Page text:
Q&A: Vasodilator therapy to preserve renal function

CDI Strategies - Volume 15, Issue 54

Q: I’ve been told that vasodilator therapy can be used to preserve renal function, but I’m having trouble understanding how. Could you explain it to me?

A: You’ve likely heard people refer to vasodilator therapy in the context of cardiorenal syndrome—an umbrella term used to define disorders of the heart and kidneys where an acute or chronic dysfunction in one organ may lead to an acute or chronic dysfunction in the other. It’s a tricky condition to treat due to the fact that treatment of the heart failure can also cause decline in the function of the kidneys and vice versa.

Vasodilators are medications that open up or dilate blood vessels by relaxing the muscles in the walls of arteries and veins by preventing them from tightening causing narrowing of vasoconstriction. They are used in treating both acute and chronic heart failure by increasing cardiac output by lowering the peripheral vascular resistance that occurs in heart failure by opening up the blood vessels (vasodilation) and allowing the blood to flow more easily decreasing the systemic vascular resistance. If the blood vessels constrict (vasoconstriction) it will lead to an increase in systemic peripheral resistance. If referring to resistance within the pulmonary vasculature, it is referred to as pulmonary vascular resistance.

When the heart no longer pumps blood efficiently, it becomes congested with blood causing pressure to build up in the main vein connected to the kidneys which in turn will also lead to congestion in the kidneys. Because of this, the kidneys may not be getting enough oxygenated blood. When the kidneys become impaired, the hormone system goes into overdrive trying to increase the amount of blood to the kidneys, which ultimately causes the heart to have to work harder.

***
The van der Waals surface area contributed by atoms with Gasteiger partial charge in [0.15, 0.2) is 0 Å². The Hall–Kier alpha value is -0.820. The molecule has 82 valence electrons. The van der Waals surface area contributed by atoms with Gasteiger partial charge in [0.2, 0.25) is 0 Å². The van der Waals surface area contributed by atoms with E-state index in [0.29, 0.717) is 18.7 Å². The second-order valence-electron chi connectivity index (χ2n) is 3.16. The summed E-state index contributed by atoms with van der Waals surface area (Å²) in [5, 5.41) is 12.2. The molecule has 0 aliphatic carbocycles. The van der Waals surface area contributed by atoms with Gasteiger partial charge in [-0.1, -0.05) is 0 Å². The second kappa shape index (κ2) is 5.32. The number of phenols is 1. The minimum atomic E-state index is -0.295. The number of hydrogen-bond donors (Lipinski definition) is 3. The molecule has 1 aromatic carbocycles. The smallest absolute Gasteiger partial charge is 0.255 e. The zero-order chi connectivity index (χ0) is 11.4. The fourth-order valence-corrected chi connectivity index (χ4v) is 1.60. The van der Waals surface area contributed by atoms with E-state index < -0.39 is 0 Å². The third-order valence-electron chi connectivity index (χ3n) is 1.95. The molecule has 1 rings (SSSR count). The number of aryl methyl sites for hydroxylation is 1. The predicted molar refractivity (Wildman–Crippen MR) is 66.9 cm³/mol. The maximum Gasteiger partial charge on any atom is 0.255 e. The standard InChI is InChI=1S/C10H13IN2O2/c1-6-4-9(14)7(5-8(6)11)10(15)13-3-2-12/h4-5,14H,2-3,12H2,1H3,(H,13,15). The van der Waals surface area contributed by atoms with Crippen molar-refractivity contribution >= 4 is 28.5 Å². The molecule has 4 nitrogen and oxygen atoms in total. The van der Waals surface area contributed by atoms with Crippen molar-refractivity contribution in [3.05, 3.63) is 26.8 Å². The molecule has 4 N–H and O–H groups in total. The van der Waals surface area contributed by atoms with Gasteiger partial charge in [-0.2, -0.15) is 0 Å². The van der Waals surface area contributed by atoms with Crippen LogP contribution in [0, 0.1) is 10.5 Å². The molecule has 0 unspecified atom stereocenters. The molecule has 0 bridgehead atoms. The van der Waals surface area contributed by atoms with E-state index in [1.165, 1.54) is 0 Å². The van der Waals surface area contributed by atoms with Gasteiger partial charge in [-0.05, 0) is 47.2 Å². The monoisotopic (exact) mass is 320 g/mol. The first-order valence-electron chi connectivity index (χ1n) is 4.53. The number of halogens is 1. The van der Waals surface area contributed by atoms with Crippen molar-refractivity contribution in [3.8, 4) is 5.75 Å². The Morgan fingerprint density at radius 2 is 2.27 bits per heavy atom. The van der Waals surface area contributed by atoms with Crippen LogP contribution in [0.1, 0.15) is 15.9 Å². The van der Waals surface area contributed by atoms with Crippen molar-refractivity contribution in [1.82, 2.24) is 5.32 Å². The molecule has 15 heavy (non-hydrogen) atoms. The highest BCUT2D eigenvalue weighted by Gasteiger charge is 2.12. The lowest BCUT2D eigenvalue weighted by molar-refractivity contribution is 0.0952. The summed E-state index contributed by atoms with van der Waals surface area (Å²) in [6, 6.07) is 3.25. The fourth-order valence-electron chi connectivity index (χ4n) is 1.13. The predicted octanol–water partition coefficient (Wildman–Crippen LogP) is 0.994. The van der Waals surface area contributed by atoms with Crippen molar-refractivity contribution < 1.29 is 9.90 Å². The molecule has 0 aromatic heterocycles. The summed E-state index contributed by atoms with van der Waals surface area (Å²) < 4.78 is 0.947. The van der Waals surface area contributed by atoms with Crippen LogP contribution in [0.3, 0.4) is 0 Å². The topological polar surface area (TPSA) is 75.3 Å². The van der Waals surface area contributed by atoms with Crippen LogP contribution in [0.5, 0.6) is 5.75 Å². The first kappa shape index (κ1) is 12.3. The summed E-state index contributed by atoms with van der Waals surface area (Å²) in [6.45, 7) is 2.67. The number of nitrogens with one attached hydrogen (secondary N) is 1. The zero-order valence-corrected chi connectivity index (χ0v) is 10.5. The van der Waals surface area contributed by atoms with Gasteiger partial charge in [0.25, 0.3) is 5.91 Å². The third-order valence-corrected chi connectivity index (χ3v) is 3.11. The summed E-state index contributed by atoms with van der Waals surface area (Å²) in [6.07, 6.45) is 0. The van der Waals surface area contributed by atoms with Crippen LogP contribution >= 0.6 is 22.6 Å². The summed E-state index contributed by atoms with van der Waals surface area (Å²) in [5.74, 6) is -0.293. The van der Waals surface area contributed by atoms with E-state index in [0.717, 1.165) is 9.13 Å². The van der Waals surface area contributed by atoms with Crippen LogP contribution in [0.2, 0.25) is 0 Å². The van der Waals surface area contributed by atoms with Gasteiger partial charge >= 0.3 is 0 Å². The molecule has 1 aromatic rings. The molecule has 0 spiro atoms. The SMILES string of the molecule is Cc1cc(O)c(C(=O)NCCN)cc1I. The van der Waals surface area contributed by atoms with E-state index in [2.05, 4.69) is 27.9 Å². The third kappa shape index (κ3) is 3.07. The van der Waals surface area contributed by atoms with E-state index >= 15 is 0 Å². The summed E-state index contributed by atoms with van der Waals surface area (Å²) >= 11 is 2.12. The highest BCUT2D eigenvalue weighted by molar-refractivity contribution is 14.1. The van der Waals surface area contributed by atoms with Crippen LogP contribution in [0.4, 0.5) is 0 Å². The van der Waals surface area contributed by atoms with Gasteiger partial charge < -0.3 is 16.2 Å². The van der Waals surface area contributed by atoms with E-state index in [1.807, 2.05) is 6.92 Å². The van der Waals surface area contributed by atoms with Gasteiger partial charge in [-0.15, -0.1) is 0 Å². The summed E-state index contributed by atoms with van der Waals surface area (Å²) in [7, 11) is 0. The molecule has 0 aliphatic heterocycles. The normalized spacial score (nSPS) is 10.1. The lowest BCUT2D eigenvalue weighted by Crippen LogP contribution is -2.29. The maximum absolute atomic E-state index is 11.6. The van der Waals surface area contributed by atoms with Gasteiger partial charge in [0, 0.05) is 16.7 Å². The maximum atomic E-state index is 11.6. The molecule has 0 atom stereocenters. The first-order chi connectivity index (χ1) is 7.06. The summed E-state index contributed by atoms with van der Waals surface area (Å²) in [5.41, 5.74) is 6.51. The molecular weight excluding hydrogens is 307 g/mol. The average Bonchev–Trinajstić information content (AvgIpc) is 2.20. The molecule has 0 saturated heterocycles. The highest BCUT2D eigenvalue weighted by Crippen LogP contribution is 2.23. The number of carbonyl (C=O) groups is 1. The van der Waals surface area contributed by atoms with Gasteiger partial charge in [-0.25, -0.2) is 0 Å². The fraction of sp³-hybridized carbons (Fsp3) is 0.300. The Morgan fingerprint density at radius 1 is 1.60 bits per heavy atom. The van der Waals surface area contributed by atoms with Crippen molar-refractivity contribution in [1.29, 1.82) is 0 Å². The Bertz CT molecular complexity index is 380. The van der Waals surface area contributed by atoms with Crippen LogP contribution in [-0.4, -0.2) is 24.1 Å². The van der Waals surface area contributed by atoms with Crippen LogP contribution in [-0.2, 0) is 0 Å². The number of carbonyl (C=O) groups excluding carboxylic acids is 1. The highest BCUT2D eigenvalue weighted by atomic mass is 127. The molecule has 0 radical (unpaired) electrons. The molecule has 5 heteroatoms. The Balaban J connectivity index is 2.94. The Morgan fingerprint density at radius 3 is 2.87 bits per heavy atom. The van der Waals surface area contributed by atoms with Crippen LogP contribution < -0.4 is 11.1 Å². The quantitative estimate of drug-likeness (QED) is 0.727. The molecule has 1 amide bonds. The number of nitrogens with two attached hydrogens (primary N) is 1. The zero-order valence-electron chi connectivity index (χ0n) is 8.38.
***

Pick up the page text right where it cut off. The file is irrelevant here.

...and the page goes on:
I suggest having a conversation with the physicians in either your nephrology or cardiology department to better explain this condition and the common clinical indicators necessary for validation within your facility. Also be sure to touch base with your CDI and coding colleagues for additional insight and common conundrums they’ve faced to help provide context for your own record review activities.

Editor’s Note: Sharme Brodie, RN, CCDS, CCDS-O, CDI education specialist and CDI Boot Camp instructor for HCPro in Middleton, Massachusetts, answered this question. For information, contact her at sbrodie@hcpro.com. For information regarding CDI Boot Camps, click here. This article originally ran in June 2019 and has been updated according to all new coding and documentation guidelines.

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